Comments on the 2013 SHOT Draft Report

Response to the Draft Report from the Ad Hoc Committee on Structure and Organization of SHOT

from the Executive Committee of
SHOT’s Special Interest Group on Computers, Information and Society (SIGCIS)

Learning about Infrastructure, and Infrastructures for Learning: Insights on Pedagogy from the SIGCIS

Infrastructure on IIT's campus

As I mentioned recently on the listserve, this year there will be a panel on the main SHOT program discussing how SIG concerns are integrated into teaching. As part of SHOT's new website launch, comments from this panel (and several other roundtables) are being made available in advance. I'll be representing the SIGCIS at this teaching panel, and below I've posted a draft of my comments.

Please come to the panel if you are at the conference--the full title of the panel is "Integrating SHOT SIG Concerns into the Teaching of History of Technology: Rethinking Modes of Instruction in a Diverse Communities" and it takes place on Saturday, Oct. 12 from 10:30 am to 12:30 pm. It is part of the President's Roundtable program.

Learning about Infrastructure, and Infrastructures for Learning: Insights on Pedagogy from the SIGCIS

Our SIG is sometimes viewed as the “computer history SIG” and while that forms an important part of what we do, I would like to start by emphasizing that it is only one part of what we do. Members of our SIG work on topics ranging from telegraphy to labor history, and from voice recognition to video games. Collectively, we are interested in much more than a narrowly-defined computing history: our mandate is to study how computers, information, and society interact, shaping the human experience in the process. As a result, one of the main teaching goals of the SIGCIS is to help students learn how to contend with technologies of infrastructure that creep into all aspects of our lives, from the broadest to the most personal level.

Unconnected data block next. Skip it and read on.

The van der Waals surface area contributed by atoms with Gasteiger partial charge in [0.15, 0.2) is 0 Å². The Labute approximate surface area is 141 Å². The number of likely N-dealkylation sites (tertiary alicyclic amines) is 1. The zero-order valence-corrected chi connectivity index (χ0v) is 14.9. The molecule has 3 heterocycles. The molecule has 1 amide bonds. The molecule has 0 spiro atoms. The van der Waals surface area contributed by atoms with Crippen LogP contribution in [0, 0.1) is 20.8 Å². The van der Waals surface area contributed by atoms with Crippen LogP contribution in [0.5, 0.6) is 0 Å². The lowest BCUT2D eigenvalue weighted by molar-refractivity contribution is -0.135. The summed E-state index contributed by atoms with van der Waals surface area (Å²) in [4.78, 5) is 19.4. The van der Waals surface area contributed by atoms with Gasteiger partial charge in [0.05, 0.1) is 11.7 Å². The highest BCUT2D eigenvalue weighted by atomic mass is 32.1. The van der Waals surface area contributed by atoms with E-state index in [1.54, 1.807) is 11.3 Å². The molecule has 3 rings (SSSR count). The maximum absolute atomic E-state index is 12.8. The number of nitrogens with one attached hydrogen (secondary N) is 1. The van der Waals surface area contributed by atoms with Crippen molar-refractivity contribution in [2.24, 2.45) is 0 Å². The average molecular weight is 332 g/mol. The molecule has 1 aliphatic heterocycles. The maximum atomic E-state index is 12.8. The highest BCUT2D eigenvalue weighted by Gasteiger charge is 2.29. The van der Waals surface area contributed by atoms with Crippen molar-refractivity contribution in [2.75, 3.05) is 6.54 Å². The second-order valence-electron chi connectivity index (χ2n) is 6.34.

Pictures from 2012 Workshop

A selection of charming and beautiful pictures from the 2012 SIGCIS Workshop in Copenhagen are now available in a Facebook album hosted on our Facebook page. Access it directly here with no facebook login required. Don't forget to Like us on Facebook while you are there.

The Betrayal of the Internet Imaginaire

In a recent blog post, The Betrayel of the Internet Imaginaire, SIGCIS Chair Elect Andy Russell offers a fresh perspective on Snowden, the NSA, and Internet politics. Drawing insight from historical and social studies of technology, he especially focuses on whether the Internet Engineering Task Force (IETF) might serve as a mechanism for enabling a more open Internet - a highly germane topic given recent revelations about the extent to which our technologies and networks are riddled with backdoors and actively surveilled.